The collection consists of a bound manuscript volume titled "Instituzioni della Chirurgia," ca. 1600-1650, a transcription of the text, [n.d.], and an annotated English translation typescript of the text, [n.d.]. The manuscript volume is divided into four parts: Institutes of Surgery; Phisology (labelled Part I); On Pathology (labelled Part II); and On Therapeutics (labelled Part III). Each part contains a preface and chapters. The chapters in the first part are Origin of medicine, On surgery and the surgeon, On the aim of surgery, On the division of surgery, and On the method and division of the [lectures].
The second part contains chapters titled: Elements, On temperaments, On the blood, On arteries and veins, On the circulation of the blood, On the lymph and its vessels, On the glands, On the nerves and animal spirit, On the solid parts of the body and their division, On muscles and their movements, On ligaments, cartlages and bones, and On the four integuments of the body. The chapters of the third part are On health and disease, On the essential differences of disease, On the causes of disease, On symptoms and accidents, On diagnosis signs, and On prognostic signs. The final part contains chapters On the method of medication, On the [symptom], On the general cure of diseases, On the [methods] of surgery, On the second means or instruments of surgery, On the third method or instruments of surgery i.e. fire, On surgical operations according to the system of [Sennerto], On bandages, sutures and glue to close wounds, On the use of taste [probes], and On the ferules [splints]. The chapter titled On the [methods] of surgery in the fourth part discusses the use medicines.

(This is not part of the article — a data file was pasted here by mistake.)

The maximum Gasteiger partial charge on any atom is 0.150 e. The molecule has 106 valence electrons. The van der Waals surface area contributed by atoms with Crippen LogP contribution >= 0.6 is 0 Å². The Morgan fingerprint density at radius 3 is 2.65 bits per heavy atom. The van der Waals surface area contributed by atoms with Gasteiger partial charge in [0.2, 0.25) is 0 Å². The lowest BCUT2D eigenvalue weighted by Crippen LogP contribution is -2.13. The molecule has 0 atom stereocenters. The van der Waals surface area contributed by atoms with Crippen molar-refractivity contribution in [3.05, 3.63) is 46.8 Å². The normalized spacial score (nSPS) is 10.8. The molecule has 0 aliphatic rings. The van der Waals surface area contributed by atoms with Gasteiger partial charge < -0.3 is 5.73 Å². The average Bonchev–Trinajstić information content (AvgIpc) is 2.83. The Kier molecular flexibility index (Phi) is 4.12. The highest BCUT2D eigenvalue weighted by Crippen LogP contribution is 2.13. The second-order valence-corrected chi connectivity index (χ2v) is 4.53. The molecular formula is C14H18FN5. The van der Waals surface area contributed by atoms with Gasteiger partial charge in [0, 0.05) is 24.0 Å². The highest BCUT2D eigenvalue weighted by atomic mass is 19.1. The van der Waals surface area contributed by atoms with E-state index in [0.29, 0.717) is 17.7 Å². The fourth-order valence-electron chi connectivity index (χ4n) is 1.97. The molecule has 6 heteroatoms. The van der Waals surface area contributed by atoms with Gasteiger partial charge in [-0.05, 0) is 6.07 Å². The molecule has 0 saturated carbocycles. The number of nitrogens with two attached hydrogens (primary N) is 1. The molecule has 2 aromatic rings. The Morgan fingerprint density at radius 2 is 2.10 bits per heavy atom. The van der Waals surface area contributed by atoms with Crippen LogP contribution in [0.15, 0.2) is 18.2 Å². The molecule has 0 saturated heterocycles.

This chapter is subdivided into sections: About repellent medicines called by the [the Greeks] apocustico, On resolvent medicines, On medicines that mitigate pain called anodynes, On attracting medicine called [epispastics] by the Greeks, On suppurants, On vulnerary medicines and on those which stagnate the flow of blood, On healing and cicatrix making medicines called sarcotic and epulotics by the Greeks. Bound in the front of the manuscript volume is a short description of the text written in english by Charles G. Leland and dated 22 May 96. The transcription and translation typescripts are undated and annotated.
Collection includes english translation of manuscript.